World’s Biggest Student Cybersecurity Games Widen Scope to Teach High School Students Digital Forensics
12th Annual NYU Cyber Security Awareness Week Attracts Thousands from Pre-College through Doctoral Level
The world’s biggest student cybersecurity games—New York University Cyber Security Awareness Week (NYU CSAW)—are about to get a whole lot bigger as organizers re-engineer the High School Forensics Challenge to introduce thousands of young investigators to the field of information security.
For the first time this September, the preliminary round will adopt a fast-paced format borrowed from the iconic NYU CSAW Capture the Flag (CTF) hacking contest that attracts tens of thousands of participants worldwide. The CTF and the digital forensics challenge are just two of the six contests that will bring hundreds of high school and collegiate finalists, their mentors, recruiters, and top academics and professionals to the NYU Polytechnic School of Engineering in Brooklyn for the 12th annual NYU CSAW November 12-14, 2015.
To introduce novice high school students to the skills they will need, NYU cybersecurity undergraduate and graduate students worked with mentors to develop self-guided online education modules, and they will offer real-time guidance through webinars.
“We originally conceived of the CSAW High School Forensics competition as a means to engage students at a young age in an exciting area of computer science,” said Professor Nasir Memon, NYU CSAW founder and chair of the NYU School of Engineering Department of Computer Science and Engineering. “The initiative has proved very successful, and we are pleased to be scaling up our outreach this year through the open-source CyFor education modules and a new contest format.”
Did you know…
The personal information for nearly half of all U.S. adults was hacked in 2014, according to the Ponemon Institute and CNN.
Security breaches are growing: 77 percent of security professionals saw more attacks in 2014 than in 2013, reports the RCA Conference and ISACA.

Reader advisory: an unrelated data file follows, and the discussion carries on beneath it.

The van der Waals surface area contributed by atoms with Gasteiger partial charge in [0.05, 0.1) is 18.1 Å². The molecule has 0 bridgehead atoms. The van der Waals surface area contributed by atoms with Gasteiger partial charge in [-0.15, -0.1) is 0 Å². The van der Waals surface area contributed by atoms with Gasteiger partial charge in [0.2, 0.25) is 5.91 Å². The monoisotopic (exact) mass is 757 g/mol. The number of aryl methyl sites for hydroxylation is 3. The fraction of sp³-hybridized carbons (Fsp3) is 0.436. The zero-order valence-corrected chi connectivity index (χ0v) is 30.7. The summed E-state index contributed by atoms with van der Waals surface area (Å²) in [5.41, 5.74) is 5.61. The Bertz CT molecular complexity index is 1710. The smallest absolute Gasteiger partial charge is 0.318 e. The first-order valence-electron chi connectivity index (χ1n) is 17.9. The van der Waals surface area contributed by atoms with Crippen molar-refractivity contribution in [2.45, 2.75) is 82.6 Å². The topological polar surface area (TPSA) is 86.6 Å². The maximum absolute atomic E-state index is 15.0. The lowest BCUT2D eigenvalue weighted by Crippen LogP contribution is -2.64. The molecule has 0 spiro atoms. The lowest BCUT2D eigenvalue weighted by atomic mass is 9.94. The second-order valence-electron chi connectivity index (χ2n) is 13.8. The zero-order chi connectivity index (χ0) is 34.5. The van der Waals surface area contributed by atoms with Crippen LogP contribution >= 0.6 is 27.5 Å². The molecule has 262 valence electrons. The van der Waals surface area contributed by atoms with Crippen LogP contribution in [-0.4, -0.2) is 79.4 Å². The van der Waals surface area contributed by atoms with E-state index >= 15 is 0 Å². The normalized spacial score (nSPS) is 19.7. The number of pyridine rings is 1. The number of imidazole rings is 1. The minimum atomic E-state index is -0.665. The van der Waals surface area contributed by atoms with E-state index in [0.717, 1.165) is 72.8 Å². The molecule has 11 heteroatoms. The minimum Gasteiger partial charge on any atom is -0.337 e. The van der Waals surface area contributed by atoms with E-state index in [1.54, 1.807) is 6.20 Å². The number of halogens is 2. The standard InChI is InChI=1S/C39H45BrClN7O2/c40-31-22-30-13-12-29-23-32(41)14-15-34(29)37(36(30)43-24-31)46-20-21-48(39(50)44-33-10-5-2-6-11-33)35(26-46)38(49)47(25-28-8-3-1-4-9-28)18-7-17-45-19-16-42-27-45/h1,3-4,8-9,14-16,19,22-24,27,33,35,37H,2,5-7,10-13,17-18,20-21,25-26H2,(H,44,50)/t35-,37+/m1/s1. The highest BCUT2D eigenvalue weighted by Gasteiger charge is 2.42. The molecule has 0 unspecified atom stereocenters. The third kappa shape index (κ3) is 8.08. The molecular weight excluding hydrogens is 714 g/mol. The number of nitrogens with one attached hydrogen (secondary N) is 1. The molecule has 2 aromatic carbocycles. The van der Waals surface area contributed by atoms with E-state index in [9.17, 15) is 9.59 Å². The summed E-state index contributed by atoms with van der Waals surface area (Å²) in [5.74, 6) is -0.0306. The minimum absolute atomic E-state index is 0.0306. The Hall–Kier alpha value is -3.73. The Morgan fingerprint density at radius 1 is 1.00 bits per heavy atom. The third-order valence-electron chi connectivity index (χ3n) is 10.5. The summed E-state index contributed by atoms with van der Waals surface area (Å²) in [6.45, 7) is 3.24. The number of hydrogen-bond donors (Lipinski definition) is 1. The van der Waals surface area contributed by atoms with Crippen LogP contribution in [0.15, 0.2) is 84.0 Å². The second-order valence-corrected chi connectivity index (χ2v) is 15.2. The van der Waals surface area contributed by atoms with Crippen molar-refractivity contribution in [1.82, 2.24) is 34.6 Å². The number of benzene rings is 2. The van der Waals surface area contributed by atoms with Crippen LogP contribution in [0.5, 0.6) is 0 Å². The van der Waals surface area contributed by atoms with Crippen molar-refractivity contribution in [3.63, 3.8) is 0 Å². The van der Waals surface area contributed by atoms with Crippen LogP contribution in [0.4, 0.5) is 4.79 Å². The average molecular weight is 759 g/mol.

More than 209,000 security jobs are unfilled and postings are up 74 percent over the last 5 years, according to Peninsula Press.
The cybersecurity industry will suffer a staffing shortage of 1.5 million people by 2020, forecasts Frost & Sullivan for the trade group (ISC)².
Winners from every state will be recognized, and 10 high school student teams from across America will win trips to New York where they will join hundreds of undergraduate, graduate, and doctoral students competing for the final round of NYU CSAW.
The stakes are high: More than $450,000 will be awarded in scholarships for high school finalists alone, plus cash prizes for university winners. In addition, all finalists interact with some of the top students as well as recognized professionals and academics.
Other highlights of the 12th annual NYU CSAW will include:
The world’s only hardware hacking and protection contest will address real-world insecurities of digital voting. In the Embedded Systems Security Contest, students will research how the vote tally of a homomorphic encrypted system could be corrupted.
Organizers of the CTF are designing 48 hours of preliminary challenges September 18-20 that are accessible to beginners yet challenging to professionals. (Only 15 U.S. undergraduate teams will advance to the finals, where the 36-hour software hackfest is, by contrast, legendarily difficult.)
The NYU Brooklyn campus will once again become the epicenter for top young researchers, as graduate and doctoral students whose work has already been published in respected journals and conferences vie for the distinction of Best Applied Research Paper.
Policy Competition entrants will address one of the most controversial debates in information security: Should government institute bug bounties like tech companies already employ to encourage independents to reveal flaws in their digital systems?
This year’s fast-paced gameshow, Homeland Security Quiz, will focus on control systems and go high-tech as contestants compete using a new tablet app.
Brendan Hannigan, general manager of IBM Security, will serve as keynote speaker for the welcome reception, and the featured speaker for the awards ceremony will be Neil Herschfield, deputy section manager for the Industrial Control Systems Cyber Emergency Response.
Turning the tables on other career fairs in which students petition employers, more than 20 of the most prestigious tech employers will be eagerly seeking CSAW finalists and Greater New York area students with cybersecurity backgrounds for internships and full-time positions.
Sponsors for this year’s NYU CSAW are Gold Level—U.S. Department of Homeland Security; Silver Level—IBM, which will also host the welcome reception and a networking event for CTF and High School Forensics finalists; Bronze—Facebook, FireEye, Navy Civilian Careers-U.S. Navy, NCC Group USA, Oceans Edge Inc., Palentir, Palo Alto Networks, Qualcomm Inc., Raytheon, Two Sigma, and Yelp; Supporting Level—Accuvant, Cubic, Cypher Tech Solutions, Intel Corporation, LIFARS, MITLL, PWC, Rakuten Loyalty, Sandia National Laboratories, and the U.S. Secret Service.
For more information or to register, visit csaw.engineering.nyu.edu.